Today the world was introduced to Twitter’s new live-streaming product offering called Periscope. As previously mentioned in my article, “What is Meerkat?” Twitter announced that it had recently purchased Periscope on the heels of Meerkat’s explosive new user growth following its release approximately three weeks ago.
I had previously signed up with Periscope to receive notification of its launch and when I was at the San Antonio airport today, I received an email announcing that Periscope was live and that the app could be downloaded from the Apple App Store (sorry Android users, you will have to wait). In addition to using Periscope on your iOS device, you can watch the live-stream right from you desktop computer by clicking on the link from your Twitter feed.
So of course I quickly, well not that quickly due to the airport WiFi, downloaded Periscope on my iPhone 6 Plus. After the app was installed, you first have to connect to your Twitter account. Unlike Meerkat, since Periscope is owned by Twitter, Periscope has access to Twitter’s social graph so that it automatically will suggest you to follow certain accounts as well as those that you follow/follow you on Twitter. I found it interesting that out of the 155,000 Twitter followers that follow me and the 110,000 Twitter followers, there were only about 30 suggested followers. Now I will take this with a grain of salt because I don’t know how quickly Periscope can search my Twitter followers.Read: What is Meerkat?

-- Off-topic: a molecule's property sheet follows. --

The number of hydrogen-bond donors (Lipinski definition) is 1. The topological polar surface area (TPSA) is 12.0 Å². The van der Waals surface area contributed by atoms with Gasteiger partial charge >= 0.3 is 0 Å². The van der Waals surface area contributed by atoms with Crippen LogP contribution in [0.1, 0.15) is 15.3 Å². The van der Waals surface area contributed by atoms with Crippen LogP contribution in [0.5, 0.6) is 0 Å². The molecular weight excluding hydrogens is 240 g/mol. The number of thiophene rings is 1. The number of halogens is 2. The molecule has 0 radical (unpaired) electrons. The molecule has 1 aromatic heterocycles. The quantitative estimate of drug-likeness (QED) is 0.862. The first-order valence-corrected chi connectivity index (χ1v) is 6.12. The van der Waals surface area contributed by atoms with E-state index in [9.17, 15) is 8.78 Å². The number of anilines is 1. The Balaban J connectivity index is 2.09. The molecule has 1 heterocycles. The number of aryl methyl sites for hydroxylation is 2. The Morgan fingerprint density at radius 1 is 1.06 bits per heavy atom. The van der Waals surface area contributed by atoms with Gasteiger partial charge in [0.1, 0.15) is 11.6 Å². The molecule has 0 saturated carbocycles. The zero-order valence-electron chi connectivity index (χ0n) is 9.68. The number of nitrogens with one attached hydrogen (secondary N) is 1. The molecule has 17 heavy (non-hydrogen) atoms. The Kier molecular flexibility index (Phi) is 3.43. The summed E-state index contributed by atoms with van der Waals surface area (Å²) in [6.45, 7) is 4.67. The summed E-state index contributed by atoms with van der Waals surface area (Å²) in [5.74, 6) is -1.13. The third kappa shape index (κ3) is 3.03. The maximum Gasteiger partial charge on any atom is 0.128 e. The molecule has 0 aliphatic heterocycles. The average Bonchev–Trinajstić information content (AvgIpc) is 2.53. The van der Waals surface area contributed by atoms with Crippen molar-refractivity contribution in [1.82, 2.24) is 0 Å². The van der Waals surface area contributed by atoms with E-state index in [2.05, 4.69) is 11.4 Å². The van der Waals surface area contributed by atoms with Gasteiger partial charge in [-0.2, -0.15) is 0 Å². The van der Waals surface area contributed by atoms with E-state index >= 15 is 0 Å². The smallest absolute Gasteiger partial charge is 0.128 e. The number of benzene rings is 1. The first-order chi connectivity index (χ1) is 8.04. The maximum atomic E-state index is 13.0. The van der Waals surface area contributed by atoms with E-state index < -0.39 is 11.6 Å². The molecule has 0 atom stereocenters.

If Persicope’s access to Twitter’s social graph is anything like Vine’s access to Twitter’s social graph, then these numbers may not be entirely accurate. For example, I was a relatively early user of Vine and quite a while later (definitely greater than a year) I started getting notifications from people on Twitter welcoming me to Vine. I was so confused, but then I realized that somehow Vine made a notification that I just joined Vine well after the fact. However, even with this snafu I’m thankful because my Vine followers grew at a rapid clip to now over 5,000 followers.